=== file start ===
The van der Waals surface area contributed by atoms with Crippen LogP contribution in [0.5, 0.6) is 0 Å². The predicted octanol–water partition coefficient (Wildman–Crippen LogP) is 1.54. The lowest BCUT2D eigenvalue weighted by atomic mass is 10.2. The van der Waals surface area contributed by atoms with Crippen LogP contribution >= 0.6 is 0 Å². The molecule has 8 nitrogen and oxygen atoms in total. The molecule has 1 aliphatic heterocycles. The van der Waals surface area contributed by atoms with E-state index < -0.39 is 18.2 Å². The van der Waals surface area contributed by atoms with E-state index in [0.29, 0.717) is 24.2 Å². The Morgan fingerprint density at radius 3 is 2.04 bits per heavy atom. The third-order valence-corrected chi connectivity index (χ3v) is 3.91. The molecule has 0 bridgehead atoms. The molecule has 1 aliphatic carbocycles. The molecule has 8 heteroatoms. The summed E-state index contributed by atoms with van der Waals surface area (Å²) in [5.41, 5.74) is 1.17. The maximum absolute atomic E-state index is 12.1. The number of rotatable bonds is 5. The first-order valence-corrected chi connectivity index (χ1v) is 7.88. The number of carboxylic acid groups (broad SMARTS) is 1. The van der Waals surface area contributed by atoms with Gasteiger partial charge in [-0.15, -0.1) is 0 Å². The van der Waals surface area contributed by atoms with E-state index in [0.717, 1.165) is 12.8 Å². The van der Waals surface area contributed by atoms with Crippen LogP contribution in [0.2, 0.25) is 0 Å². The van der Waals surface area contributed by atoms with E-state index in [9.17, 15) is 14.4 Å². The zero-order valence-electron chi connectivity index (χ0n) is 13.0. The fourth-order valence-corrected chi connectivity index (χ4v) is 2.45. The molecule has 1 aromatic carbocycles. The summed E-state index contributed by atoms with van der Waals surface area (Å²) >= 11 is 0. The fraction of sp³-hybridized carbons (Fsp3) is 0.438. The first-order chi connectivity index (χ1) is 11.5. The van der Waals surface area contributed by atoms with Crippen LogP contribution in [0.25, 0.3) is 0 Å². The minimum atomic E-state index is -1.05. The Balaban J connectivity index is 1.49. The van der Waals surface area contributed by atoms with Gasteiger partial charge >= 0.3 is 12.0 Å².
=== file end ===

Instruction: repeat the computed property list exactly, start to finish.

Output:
The van der Waals surface area contributed by atoms with Crippen LogP contribution in [0.5, 0.6) is 0 Å². The predicted octanol–water partition coefficient (Wildman–Crippen LogP) is 1.54. The lowest BCUT2D eigenvalue weighted by atomic mass is 10.2. The van der Waals surface area contributed by atoms with Crippen LogP contribution >= 0.6 is 0 Å². The molecule has 8 nitrogen and oxygen atoms in total. The molecule has 1 aliphatic heterocycles. The van der Waals surface area contributed by atoms with E-state index < -0.39 is 18.2 Å². The van der Waals surface area contributed by atoms with E-state index in [0.29, 0.717) is 24.2 Å². The Morgan fingerprint density at radius 3 is 2.04 bits per heavy atom. The third-order valence-corrected chi connectivity index (χ3v) is 3.91. The molecule has 0 bridgehead atoms. The molecule has 1 aliphatic carbocycles. The molecule has 8 heteroatoms. The summed E-state index contributed by atoms with van der Waals surface area (Å²) in [5.41, 5.74) is 1.17. The maximum absolute atomic E-state index is 12.1. The number of rotatable bonds is 5. The first-order valence-corrected chi connectivity index (χ1v) is 7.88. The number of carboxylic acid groups (broad SMARTS) is 1. The van der Waals surface area contributed by atoms with Gasteiger partial charge in [-0.15, -0.1) is 0 Å². The van der Waals surface area contributed by atoms with E-state index in [0.717, 1.165) is 12.8 Å². The van der Waals surface area contributed by atoms with Crippen LogP contribution in [0.2, 0.25) is 0 Å². The van der Waals surface area contributed by atoms with E-state index in [9.17, 15) is 14.4 Å². The zero-order valence-electron chi connectivity index (χ0n) is 13.0. The fourth-order valence-corrected chi connectivity index (χ4v) is 2.45. The molecule has 1 aromatic carbocycles. The summed E-state index contributed by atoms with van der Waals surface area (Å²) >= 11 is 0. The fraction of sp³-hybridized carbons (Fsp3) is 0.438. The first-order chi connectivity index (χ1) is 11.5. The van der Waals surface area contributed by atoms with Crippen LogP contribution in [0.25, 0.3) is 0 Å². The minimum atomic E-state index is -1.05. The Balaban J connectivity index is 1.49. The van der Waals surface area contributed by atoms with Gasteiger partial charge >= 0.3 is 12.0 Å².